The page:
I tried installing a smart dimmer switch and add-on into a two-way switch configuration, but after a few hours of messing around I think that the circuit isn't wired properly for a smart switch. Right now the light ( a LED panel wired directly into the circuit ) is way too bright at night so I wanted to put in a smart dimmer.

With the default switches in, it looks like this:diagram of switch wiring

Green: ground, black: load/line, blue: neutral, red: traveller, numbers indicate "bundles" -- 1 is all the wires going to/from the breaker, 2 is the set of four wires going from switch to switch, and 3 goes off somewhere else, probably to the next bedroom as all the ceiling lights are on the same circuit.

Basically, instead of being wired "switch -> switch -> light", the light sits in between the two switches. Based on what else I've seen in this ( newly built! ) townhouse, I think this was the electrician saving themselves some money by using less wire to get this set up =. It works fine for dumb switches, but after spending three hours it seems there's no way to hook up a smart dimmer + add-on that will allow them to control the light.

As far as I can tell, the smart switches are only built to handle the "switch -> switch -> light" setup. The second switch only connects to neutral, ground, and traveller; so in the second box that leaves the load/line wire unconnected and means the circuit is incomplete.

Is there a way I can put in a smart dimmer & add-on that will allow me to control this light? In the second box where the add-on switch goes can I use a wire nut to connect the neutral & line, or will that mess with the add-on switch that needs to be connected to neutral?

Could I use a Shelly dimmer right in the light fixture box?

Or am I just out of luck until I completely re-wire this switch circuit?


I took a better look inside the ceiling light fixture, and here's an updated diagram: enter image description here

I labeled the inputs into the light fixture as A and B, because I can't tell which one corresponds to switch 1 and which to switch 2. Oh, and the triangle labeled "WN" are wire nuts, because I figured that was the easiest way to show how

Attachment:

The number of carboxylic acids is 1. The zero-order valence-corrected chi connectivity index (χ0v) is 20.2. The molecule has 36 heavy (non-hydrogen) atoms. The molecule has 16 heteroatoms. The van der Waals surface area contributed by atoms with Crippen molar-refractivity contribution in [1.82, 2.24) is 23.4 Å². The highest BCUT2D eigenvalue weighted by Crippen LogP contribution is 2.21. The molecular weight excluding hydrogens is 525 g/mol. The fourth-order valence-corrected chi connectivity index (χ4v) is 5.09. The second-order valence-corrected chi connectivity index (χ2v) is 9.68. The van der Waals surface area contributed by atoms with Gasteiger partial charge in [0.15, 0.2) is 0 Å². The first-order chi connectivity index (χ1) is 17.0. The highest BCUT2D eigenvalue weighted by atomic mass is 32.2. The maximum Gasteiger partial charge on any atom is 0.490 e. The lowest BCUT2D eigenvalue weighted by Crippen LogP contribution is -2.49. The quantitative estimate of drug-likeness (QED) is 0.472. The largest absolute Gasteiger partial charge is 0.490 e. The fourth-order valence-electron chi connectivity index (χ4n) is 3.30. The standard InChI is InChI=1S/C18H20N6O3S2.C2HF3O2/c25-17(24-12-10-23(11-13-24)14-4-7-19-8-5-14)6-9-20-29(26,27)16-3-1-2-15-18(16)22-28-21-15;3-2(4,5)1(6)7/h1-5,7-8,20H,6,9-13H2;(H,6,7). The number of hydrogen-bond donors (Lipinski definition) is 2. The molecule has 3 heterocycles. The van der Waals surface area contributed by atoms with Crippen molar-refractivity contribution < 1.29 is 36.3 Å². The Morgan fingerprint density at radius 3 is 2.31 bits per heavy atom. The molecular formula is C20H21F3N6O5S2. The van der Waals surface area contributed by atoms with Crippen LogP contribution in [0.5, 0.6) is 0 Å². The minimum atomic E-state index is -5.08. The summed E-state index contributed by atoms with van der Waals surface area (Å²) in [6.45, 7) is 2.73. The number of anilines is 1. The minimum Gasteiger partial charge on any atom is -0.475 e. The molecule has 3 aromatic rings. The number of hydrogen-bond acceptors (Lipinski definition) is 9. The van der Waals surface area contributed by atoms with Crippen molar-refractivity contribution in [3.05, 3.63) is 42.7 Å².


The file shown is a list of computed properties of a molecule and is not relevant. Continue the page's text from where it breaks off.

• 1
    That wiring, as drawn, doesn't make any sense. Also you state "1 traveler" so either you have changed the wiring, or this is not standard 3-way wiring. Can you review the connections inside the lamp? Jul 23, 2021 at 18:12
  • Was the line hot at switch 1 originally connected to the common terminal or to one of the other terminals? There are two different ways to wire a pair of 3‐way switches to control a load, one called 2-wire control and the other called 3-wire control. The 2-wire is traditional in the US, but sooner or later in the US and in Canada we will start to see the 3-wire, because it has certain advantages. In the 2-wire the two switches are connected to each other only by the two travelers. In the 3-wire the commons are also connected to each other. Jul 23, 2021 at 20:06
  • @Harper-ReinstateMonica took a better look inside the light fixture, updated the post to include a new diagram
    – Sean Hagen
    Jul 23, 2021 at 21:12
  • Oh, that makes a lot more sense. White has to be used as neutral for the left half, and can't be used as switched-hot for the right half. That's why the color change at the lamp. Jul 23, 2021 at 21:46
  • So would it be possible to re-wire the three boxes ( switch 1, switch 2, and light fixture ) to get this to work? One of the switches is an add-on switch and only needs neutral, traveler, and ground and it just communicates with the "main" switch using the traveler. So switch 2 gets neutral, ground, and traveler from the light fixture, light is hooked up to live, neutral, and ground, and main switch is doing the actual work of turning the light on and off ( and dimming ).
    – Sean Hagen
    Jul 23, 2021 at 22:07

1 Answer 1


Your diagram does not use standard switch symbols so it is impossible to determine where the common pole (C) is and the normally open (NO) and normally closed (NC) contacts are.

enter image description here

Figure 1.

You can see in Figure 1b that switching SW4 will short-circuit the live and neutral.

If you can redraw your circuit we may be able to help further.

  • Re-did the diagram, and also took another look inside the light fixture and got a better understanding of how that's wired.
    – Sean Hagen
    Jul 23, 2021 at 22:07

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